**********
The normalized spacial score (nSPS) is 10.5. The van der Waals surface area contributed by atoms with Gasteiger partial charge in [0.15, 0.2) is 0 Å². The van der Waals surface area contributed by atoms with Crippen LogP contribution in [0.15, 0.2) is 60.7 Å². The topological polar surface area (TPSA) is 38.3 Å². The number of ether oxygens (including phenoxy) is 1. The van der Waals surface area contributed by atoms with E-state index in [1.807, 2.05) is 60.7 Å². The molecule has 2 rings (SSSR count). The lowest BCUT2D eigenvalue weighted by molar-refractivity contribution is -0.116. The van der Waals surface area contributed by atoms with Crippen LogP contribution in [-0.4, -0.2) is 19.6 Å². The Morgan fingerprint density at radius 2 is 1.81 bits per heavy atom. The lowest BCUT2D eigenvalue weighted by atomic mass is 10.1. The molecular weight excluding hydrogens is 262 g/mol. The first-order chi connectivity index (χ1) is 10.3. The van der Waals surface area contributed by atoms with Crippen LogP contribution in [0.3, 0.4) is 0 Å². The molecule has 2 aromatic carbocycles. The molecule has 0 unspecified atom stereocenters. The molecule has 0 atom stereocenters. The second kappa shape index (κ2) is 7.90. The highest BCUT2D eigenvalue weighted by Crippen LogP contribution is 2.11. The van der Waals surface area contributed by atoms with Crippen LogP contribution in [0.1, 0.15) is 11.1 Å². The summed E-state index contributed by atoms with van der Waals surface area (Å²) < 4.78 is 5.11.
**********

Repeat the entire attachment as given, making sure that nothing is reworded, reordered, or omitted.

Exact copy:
The normalized spacial score (nSPS) is 10.5. The van der Waals surface area contributed by atoms with Gasteiger partial charge in [0.15, 0.2) is 0 Å². The van der Waals surface area contributed by atoms with Crippen LogP contribution in [0.15, 0.2) is 60.7 Å². The topological polar surface area (TPSA) is 38.3 Å². The number of ether oxygens (including phenoxy) is 1. The van der Waals surface area contributed by atoms with E-state index in [1.807, 2.05) is 60.7 Å². The molecule has 2 rings (SSSR count). The lowest BCUT2D eigenvalue weighted by molar-refractivity contribution is -0.116. The van der Waals surface area contributed by atoms with Crippen LogP contribution in [-0.4, -0.2) is 19.6 Å². The Morgan fingerprint density at radius 2 is 1.81 bits per heavy atom. The lowest BCUT2D eigenvalue weighted by atomic mass is 10.1. The molecular weight excluding hydrogens is 262 g/mol. The first-order chi connectivity index (χ1) is 10.3. The van der Waals surface area contributed by atoms with Crippen LogP contribution in [0.3, 0.4) is 0 Å². The molecule has 2 aromatic carbocycles. The molecule has 0 unspecified atom stereocenters. The molecule has 0 atom stereocenters. The second kappa shape index (κ2) is 7.90. The highest BCUT2D eigenvalue weighted by Crippen LogP contribution is 2.11. The van der Waals surface area contributed by atoms with Crippen LogP contribution in [0.1, 0.15) is 11.1 Å². The summed E-state index contributed by atoms with van der Waals surface area (Å²) < 4.78 is 5.11.